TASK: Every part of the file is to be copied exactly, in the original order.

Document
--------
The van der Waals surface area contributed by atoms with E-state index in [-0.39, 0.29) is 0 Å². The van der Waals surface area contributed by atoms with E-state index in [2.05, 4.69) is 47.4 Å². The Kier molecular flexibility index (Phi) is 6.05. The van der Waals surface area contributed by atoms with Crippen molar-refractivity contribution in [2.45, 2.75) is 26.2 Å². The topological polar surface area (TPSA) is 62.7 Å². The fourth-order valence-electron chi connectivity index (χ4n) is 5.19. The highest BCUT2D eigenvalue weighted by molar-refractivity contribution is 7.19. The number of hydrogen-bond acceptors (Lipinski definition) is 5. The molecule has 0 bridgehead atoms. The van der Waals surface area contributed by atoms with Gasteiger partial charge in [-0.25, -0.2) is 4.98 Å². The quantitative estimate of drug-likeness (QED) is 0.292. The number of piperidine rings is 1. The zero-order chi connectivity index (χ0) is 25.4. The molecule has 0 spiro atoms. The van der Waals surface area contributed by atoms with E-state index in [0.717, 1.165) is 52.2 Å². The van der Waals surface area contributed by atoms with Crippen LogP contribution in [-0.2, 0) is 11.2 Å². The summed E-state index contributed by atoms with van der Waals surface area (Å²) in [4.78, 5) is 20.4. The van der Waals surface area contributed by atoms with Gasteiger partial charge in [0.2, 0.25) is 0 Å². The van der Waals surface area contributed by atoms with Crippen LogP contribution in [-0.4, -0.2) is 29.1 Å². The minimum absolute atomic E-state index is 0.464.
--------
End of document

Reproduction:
The van der Waals surface area contributed by atoms with E-state index in [-0.39, 0.29) is 0 Å². The van der Waals surface area contributed by atoms with E-state index in [2.05, 4.69) is 47.4 Å². The Kier molecular flexibility index (Phi) is 6.05. The van der Waals surface area contributed by atoms with Crippen molar-refractivity contribution in [2.45, 2.75) is 26.2 Å². The topological polar surface area (TPSA) is 62.7 Å². The fourth-order valence-electron chi connectivity index (χ4n) is 5.19. The highest BCUT2D eigenvalue weighted by molar-refractivity contribution is 7.19. The number of hydrogen-bond acceptors (Lipinski definition) is 5. The molecule has 0 bridgehead atoms. The van der Waals surface area contributed by atoms with Gasteiger partial charge in [-0.25, -0.2) is 4.98 Å². The quantitative estimate of drug-likeness (QED) is 0.292. The number of piperidine rings is 1. The zero-order chi connectivity index (χ0) is 25.4. The molecule has 0 spiro atoms. The van der Waals surface area contributed by atoms with E-state index in [0.717, 1.165) is 52.2 Å². The van der Waals surface area contributed by atoms with Crippen LogP contribution in [-0.2, 0) is 11.2 Å². The summed E-state index contributed by atoms with van der Waals surface area (Å²) in [4.78, 5) is 20.4. The van der Waals surface area contributed by atoms with Gasteiger partial charge in [0.2, 0.25) is 0 Å². The van der Waals surface area contributed by atoms with Crippen LogP contribution in [-0.4, -0.2) is 29.1 Å². The minimum absolute atomic E-state index is 0.464.